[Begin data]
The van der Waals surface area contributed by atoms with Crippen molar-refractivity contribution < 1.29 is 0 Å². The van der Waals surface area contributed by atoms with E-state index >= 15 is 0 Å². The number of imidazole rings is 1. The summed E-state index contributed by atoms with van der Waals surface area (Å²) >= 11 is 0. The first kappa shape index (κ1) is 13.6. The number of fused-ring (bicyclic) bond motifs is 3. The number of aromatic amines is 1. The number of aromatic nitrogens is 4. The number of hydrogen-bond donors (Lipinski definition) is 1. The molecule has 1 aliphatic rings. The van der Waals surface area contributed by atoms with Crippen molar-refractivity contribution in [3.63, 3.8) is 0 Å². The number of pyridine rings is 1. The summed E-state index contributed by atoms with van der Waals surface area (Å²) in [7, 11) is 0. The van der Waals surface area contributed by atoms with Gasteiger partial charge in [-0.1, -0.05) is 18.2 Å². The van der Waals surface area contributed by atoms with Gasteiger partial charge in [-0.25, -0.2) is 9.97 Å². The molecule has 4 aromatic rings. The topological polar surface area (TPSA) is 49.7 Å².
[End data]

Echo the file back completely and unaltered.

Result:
The van der Waals surface area contributed by atoms with Crippen molar-refractivity contribution < 1.29 is 0 Å². The van der Waals surface area contributed by atoms with E-state index >= 15 is 0 Å². The number of imidazole rings is 1. The summed E-state index contributed by atoms with van der Waals surface area (Å²) >= 11 is 0. The first kappa shape index (κ1) is 13.6. The number of fused-ring (bicyclic) bond motifs is 3. The number of aromatic amines is 1. The number of aromatic nitrogens is 4. The number of hydrogen-bond donors (Lipinski definition) is 1. The molecule has 1 aliphatic rings. The van der Waals surface area contributed by atoms with Crippen molar-refractivity contribution in [3.63, 3.8) is 0 Å². The number of pyridine rings is 1. The summed E-state index contributed by atoms with van der Waals surface area (Å²) in [7, 11) is 0. The van der Waals surface area contributed by atoms with Gasteiger partial charge in [-0.1, -0.05) is 18.2 Å². The van der Waals surface area contributed by atoms with Gasteiger partial charge in [-0.25, -0.2) is 9.97 Å². The molecule has 4 aromatic rings. The topological polar surface area (TPSA) is 49.7 Å².